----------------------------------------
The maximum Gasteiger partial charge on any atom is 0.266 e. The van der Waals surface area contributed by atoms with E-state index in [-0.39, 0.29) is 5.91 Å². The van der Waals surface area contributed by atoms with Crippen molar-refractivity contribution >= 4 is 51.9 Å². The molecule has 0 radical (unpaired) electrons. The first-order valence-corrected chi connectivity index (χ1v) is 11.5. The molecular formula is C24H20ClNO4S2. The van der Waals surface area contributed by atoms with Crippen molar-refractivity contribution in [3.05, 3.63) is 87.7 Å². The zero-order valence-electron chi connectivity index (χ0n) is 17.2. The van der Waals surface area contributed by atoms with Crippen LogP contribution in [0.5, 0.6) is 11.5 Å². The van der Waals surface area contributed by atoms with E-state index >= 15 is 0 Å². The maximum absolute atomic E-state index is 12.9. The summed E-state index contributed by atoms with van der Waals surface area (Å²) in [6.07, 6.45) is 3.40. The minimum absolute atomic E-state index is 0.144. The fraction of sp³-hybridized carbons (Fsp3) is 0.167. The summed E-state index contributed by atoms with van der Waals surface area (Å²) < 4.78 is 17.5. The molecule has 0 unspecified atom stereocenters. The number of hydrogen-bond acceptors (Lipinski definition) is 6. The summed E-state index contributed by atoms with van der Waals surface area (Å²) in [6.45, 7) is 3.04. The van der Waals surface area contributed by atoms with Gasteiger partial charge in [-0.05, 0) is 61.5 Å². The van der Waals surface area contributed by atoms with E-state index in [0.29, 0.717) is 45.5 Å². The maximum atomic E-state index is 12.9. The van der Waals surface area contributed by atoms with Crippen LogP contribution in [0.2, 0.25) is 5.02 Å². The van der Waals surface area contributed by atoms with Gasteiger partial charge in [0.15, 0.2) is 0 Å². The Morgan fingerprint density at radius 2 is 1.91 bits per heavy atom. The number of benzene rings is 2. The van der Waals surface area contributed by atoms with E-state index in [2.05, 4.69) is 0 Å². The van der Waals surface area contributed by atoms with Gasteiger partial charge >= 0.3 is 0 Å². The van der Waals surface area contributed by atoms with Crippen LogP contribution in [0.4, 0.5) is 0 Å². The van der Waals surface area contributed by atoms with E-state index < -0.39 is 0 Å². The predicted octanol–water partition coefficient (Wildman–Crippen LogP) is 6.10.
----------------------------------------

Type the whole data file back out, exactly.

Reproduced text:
The maximum Gasteiger partial charge on any atom is 0.266 e. The van der Waals surface area contributed by atoms with E-state index in [-0.39, 0.29) is 5.91 Å². The van der Waals surface area contributed by atoms with Crippen molar-refractivity contribution >= 4 is 51.9 Å². The molecule has 0 radical (unpaired) electrons. The first-order valence-corrected chi connectivity index (χ1v) is 11.5. The molecular formula is C24H20ClNO4S2. The van der Waals surface area contributed by atoms with Crippen molar-refractivity contribution in [3.05, 3.63) is 87.7 Å². The zero-order valence-electron chi connectivity index (χ0n) is 17.2. The van der Waals surface area contributed by atoms with Crippen LogP contribution in [0.5, 0.6) is 11.5 Å². The van der Waals surface area contributed by atoms with E-state index >= 15 is 0 Å². The maximum absolute atomic E-state index is 12.9. The summed E-state index contributed by atoms with van der Waals surface area (Å²) in [6.07, 6.45) is 3.40. The minimum absolute atomic E-state index is 0.144. The fraction of sp³-hybridized carbons (Fsp3) is 0.167. The summed E-state index contributed by atoms with van der Waals surface area (Å²) < 4.78 is 17.5. The molecule has 0 unspecified atom stereocenters. The number of hydrogen-bond acceptors (Lipinski definition) is 6. The summed E-state index contributed by atoms with van der Waals surface area (Å²) in [6.45, 7) is 3.04. The van der Waals surface area contributed by atoms with Gasteiger partial charge in [-0.05, 0) is 61.5 Å². The van der Waals surface area contributed by atoms with E-state index in [0.29, 0.717) is 45.5 Å². The maximum atomic E-state index is 12.9. The van der Waals surface area contributed by atoms with Crippen LogP contribution in [0.2, 0.25) is 5.02 Å². The van der Waals surface area contributed by atoms with Gasteiger partial charge in [0.15, 0.2) is 0 Å². The Morgan fingerprint density at radius 2 is 1.91 bits per heavy atom. The number of benzene rings is 2. The van der Waals surface area contributed by atoms with E-state index in [2.05, 4.69) is 0 Å². The van der Waals surface area contributed by atoms with Gasteiger partial charge >= 0.3 is 0 Å². The van der Waals surface area contributed by atoms with Crippen LogP contribution in [0.4, 0.5) is 0 Å². The van der Waals surface area contributed by atoms with E-state index < -0.39 is 0 Å². The predicted octanol–water partition coefficient (Wildman–Crippen LogP) is 6.10.